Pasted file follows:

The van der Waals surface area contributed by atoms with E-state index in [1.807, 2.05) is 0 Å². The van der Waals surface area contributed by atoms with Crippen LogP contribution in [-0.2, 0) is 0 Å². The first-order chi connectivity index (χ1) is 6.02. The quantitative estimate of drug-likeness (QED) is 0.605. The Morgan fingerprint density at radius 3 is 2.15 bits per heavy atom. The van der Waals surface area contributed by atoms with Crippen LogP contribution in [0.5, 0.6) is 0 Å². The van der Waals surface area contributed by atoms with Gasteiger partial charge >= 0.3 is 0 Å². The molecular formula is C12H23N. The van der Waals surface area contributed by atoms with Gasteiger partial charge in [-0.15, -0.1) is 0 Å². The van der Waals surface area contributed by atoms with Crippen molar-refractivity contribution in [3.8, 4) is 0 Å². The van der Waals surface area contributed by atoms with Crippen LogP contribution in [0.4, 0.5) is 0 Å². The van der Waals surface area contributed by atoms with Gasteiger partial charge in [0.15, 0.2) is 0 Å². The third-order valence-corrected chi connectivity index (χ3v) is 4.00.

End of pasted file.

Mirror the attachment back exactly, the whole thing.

The van der Waals surface area contributed by atoms with E-state index in [1.807, 2.05) is 0 Å². The van der Waals surface area contributed by atoms with Crippen LogP contribution in [-0.2, 0) is 0 Å². The first-order chi connectivity index (χ1) is 6.02. The quantitative estimate of drug-likeness (QED) is 0.605. The Morgan fingerprint density at radius 3 is 2.15 bits per heavy atom. The van der Waals surface area contributed by atoms with Crippen LogP contribution in [0.5, 0.6) is 0 Å². The van der Waals surface area contributed by atoms with Gasteiger partial charge >= 0.3 is 0 Å². The molecular formula is C12H23N. The van der Waals surface area contributed by atoms with Gasteiger partial charge in [-0.15, -0.1) is 0 Å². The van der Waals surface area contributed by atoms with Crippen molar-refractivity contribution in [3.8, 4) is 0 Å². The van der Waals surface area contributed by atoms with Crippen LogP contribution in [0.4, 0.5) is 0 Å². The van der Waals surface area contributed by atoms with Gasteiger partial charge in [0.15, 0.2) is 0 Å². The third-order valence-corrected chi connectivity index (χ3v) is 4.00.